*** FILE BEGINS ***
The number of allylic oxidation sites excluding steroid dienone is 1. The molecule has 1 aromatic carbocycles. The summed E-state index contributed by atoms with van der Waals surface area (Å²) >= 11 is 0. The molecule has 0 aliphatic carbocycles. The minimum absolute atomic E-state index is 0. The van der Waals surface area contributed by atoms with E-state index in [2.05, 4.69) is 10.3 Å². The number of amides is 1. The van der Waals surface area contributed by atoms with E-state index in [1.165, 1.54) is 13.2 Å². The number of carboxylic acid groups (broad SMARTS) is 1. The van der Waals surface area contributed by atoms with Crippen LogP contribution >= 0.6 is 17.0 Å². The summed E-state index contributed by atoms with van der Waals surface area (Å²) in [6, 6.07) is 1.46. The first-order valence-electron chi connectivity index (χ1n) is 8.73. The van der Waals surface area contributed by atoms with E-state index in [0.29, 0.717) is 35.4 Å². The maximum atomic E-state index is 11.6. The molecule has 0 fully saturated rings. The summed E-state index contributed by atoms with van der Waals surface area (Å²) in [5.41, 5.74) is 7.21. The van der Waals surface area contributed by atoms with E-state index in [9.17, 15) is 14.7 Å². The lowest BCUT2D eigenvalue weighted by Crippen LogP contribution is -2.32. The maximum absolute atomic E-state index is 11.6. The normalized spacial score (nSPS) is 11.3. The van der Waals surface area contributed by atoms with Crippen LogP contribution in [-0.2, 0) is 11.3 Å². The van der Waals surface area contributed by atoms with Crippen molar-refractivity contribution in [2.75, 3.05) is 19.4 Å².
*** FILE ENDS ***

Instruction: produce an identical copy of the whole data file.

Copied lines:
The number of allylic oxidation sites excluding steroid dienone is 1. The molecule has 1 aromatic carbocycles. The summed E-state index contributed by atoms with van der Waals surface area (Å²) >= 11 is 0. The molecule has 0 aliphatic carbocycles. The minimum absolute atomic E-state index is 0. The van der Waals surface area contributed by atoms with E-state index in [2.05, 4.69) is 10.3 Å². The number of amides is 1. The van der Waals surface area contributed by atoms with E-state index in [1.165, 1.54) is 13.2 Å². The number of carboxylic acid groups (broad SMARTS) is 1. The van der Waals surface area contributed by atoms with Crippen LogP contribution >= 0.6 is 17.0 Å². The summed E-state index contributed by atoms with van der Waals surface area (Å²) in [6, 6.07) is 1.46. The first-order valence-electron chi connectivity index (χ1n) is 8.73. The van der Waals surface area contributed by atoms with E-state index in [0.29, 0.717) is 35.4 Å². The maximum atomic E-state index is 11.6. The molecule has 0 fully saturated rings. The summed E-state index contributed by atoms with van der Waals surface area (Å²) in [5.41, 5.74) is 7.21. The van der Waals surface area contributed by atoms with E-state index in [9.17, 15) is 14.7 Å². The lowest BCUT2D eigenvalue weighted by Crippen LogP contribution is -2.32. The maximum absolute atomic E-state index is 11.6. The normalized spacial score (nSPS) is 11.3. The van der Waals surface area contributed by atoms with Crippen LogP contribution in [-0.2, 0) is 11.3 Å². The van der Waals surface area contributed by atoms with Crippen molar-refractivity contribution in [2.75, 3.05) is 19.4 Å².